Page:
The Priory of St. Dionysius, Southampton. The Antiquities of England and Wales was the product of Alexander Hogg who was well known as a partwork publisher. Under the claimed authorship of Henry Boswell it was issued serially from c1787-9, and subsequently made available as a complete work. The format was typically two (though sometimes up to 6) prints to a page, with one or two accompanying pages of descriptive text on each pair of subjects. It also included the set of English county maps by Thomas Kitchin first used in the London Magazine from 1747-54. The Priory of St. Dionysius (also known as St. Denys or St. Denis) was founded by King Henry I in1184. It was situated some 3 miles north of the city centre. After the dissolution of the monasteries decay and stone robbing have meant that only a few fragments of the original priory buildings survive today. This print, engraved by Richardson, is supplied with the original, accompanying text from the work. A few ligt spots.
Ref: TOP 266
 
A. Hogg H. Boswell    The Antiquities of England and Wales c1787-9
£8
16 x 10.5cm


Winchester Cathedral. The Antiquities of England and Wales was the product of Alexander Hogg who was well known as a partwork publisher. Under the claimed authorship of Henry Boswell it was issued serially from c1787-9, and subsequently made available as a complete work. The format was typically two (though sometimes up to 6) prints to a page, with one or two accompanying pages of descriptive text on each pair of subjects. It also included the set of English county maps by Thomas Kitchin first used in the London Magazine from 1747-54. Winchester Cathedral is of Norman foundation, begun in 1079 and consecrated in 1093, when the adjacent Old Minster which it repaced, was demolished. It is one of the largest cathedrals in the country and houses the tombs of a number of notables, including Saxon Kings, St. Swithun, and Jane Austen. This print was engraved by Thornton and is supplied with the original, accompanying text from the work.
Ref: TOP 267
 
A. Hogg H. Boswell    The Antiquities of England and Wales c1787-9
£7
16.5 x 11cm


Christchurch Priory. The Antiquities of England and Wales was the product of Alexander Hogg who was well known as a partwork publisher. Under the claimed authorship of Henry Boswell it was issued serially from c1787-9, and subsequently made available as a complete work. The format was typically two (though sometimes up to 6) prints to a page, with one or two accompanying pages of descriptive text on each pair of subjects. It also included the set of English county maps by Thomas Kitchin first used in the London Magazine from 1747-54. The site of today's parish church has housed religious buildings since around 800AD. The Normans constructed today's church in the first half of the 12th century. It was originally a secular minster, but became an Augustinian Priory in 1150. After the dissolution of the monasteries most of the monastic buildings were demolished, but the Priory Church survived as the parish church. This print was engraved by Sparrow. A couple of spots to the margin, but otherwise good.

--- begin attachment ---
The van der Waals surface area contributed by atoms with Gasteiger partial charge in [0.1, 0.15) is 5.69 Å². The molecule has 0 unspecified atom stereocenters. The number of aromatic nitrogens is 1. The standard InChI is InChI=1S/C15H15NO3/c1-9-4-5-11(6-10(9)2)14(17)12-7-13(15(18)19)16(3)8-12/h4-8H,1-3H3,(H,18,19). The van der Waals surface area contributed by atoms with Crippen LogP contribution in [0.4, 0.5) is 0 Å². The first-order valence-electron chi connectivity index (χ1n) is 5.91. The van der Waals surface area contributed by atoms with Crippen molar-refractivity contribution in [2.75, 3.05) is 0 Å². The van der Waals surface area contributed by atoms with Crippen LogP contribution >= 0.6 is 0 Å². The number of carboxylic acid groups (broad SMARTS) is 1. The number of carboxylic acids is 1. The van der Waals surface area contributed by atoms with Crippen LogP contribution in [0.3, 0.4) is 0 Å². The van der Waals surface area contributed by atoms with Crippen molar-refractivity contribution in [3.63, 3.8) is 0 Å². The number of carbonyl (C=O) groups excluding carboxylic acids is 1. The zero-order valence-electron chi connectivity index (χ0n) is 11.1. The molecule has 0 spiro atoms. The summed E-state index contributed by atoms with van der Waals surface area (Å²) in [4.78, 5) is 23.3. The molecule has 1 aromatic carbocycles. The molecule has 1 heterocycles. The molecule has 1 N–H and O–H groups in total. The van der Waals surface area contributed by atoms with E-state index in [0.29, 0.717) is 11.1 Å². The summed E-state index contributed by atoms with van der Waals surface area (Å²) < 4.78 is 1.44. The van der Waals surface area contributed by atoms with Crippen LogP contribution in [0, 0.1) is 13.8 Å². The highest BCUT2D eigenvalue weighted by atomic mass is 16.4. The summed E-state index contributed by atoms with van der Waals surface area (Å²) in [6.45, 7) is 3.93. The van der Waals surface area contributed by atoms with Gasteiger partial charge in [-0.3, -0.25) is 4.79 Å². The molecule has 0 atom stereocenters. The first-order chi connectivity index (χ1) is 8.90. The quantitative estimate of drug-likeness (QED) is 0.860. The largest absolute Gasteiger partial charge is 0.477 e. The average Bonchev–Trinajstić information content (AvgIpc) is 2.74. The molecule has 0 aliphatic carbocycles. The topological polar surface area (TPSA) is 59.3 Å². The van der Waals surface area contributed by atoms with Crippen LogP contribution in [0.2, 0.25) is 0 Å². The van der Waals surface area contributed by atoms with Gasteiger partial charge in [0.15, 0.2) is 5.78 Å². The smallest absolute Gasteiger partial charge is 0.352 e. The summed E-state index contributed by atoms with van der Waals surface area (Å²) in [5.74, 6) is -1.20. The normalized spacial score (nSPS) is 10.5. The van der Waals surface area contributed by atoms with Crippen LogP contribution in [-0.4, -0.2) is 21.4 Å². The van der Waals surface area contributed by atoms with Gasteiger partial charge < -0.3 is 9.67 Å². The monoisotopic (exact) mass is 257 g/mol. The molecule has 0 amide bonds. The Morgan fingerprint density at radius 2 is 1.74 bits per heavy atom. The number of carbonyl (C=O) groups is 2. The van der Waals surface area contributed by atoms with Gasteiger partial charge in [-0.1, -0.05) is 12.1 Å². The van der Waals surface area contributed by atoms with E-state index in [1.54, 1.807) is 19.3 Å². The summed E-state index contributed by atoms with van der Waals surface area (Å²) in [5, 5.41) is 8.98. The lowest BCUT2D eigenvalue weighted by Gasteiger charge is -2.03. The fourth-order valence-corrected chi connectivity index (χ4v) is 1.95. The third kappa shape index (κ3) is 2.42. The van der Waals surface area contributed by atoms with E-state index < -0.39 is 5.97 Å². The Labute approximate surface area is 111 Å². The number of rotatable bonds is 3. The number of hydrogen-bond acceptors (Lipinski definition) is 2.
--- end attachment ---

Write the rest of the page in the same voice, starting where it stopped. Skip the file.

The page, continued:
Ref: TOP 268
 
A. Hogg H. Boswell    The Antiquities of England and Wales c1787-9
£8
17.5 x 31.5cm


Brompton Brian and Goodrich Castles. The Antiquities of England and Wales was the product of Alexander Hogg who was well known as a partwork publisher. Under the claimed authorship of Henry Boswell it was issued serially from c1787-9, and subsequently made available as a complete work. The format was typically two (though sometimes up to 6) prints to a page, with one or two accompanying pages of descriptive text on each pair of subjects. It also included the set of English county maps by Thomas Kitchin first used in the London Magazine from 1747-54. This print, engraved by Lowry, offers two views on one sheet. Brampton Bryan Castle in NW Herefordshire guards the Teme valley route from Ludlow into central Wales. It was first mentioned in Domesday Book. Since 1294 it has been owned by the Harley family, but fell into decay after damage in 2 civil war sieges. Goodrich Castle stands on the River Wye to the south of the county, and dates from the mid 12th century. It was also besieged in the civil war and subsequently sleighted. Its ruins are owned and opened to the public by English Heritage.The print is supplied with the original accompanying text from the work.
Ref: TOP 276
 
A. Hogg H. Boswell    The Antiquities of England and Wales c1787-9
£7
16.5 x 11cm


Hereford Cathedral. The Antiquities of England and Wales was the product of Alexander Hogg who was well known as a partwork publisher. Under the claimed authorship of Henry Boswell it was issued serially from c1787-9, and subsequently made available as a complete work. The format was typically two (though sometimes up to 6) prints to a page, with one or two accompanying pages of descriptive text on each pair of subjects. It also included the set of English county maps by Thomas Kitchin first used in the London Magazine from 1747-54. Today's Hereford Cathedral was begun in 1079, replacing an earlier church which had occupied the site for around 200 years. Its greatest treasure is probably a 13th century Mappa Mundi (map of the world).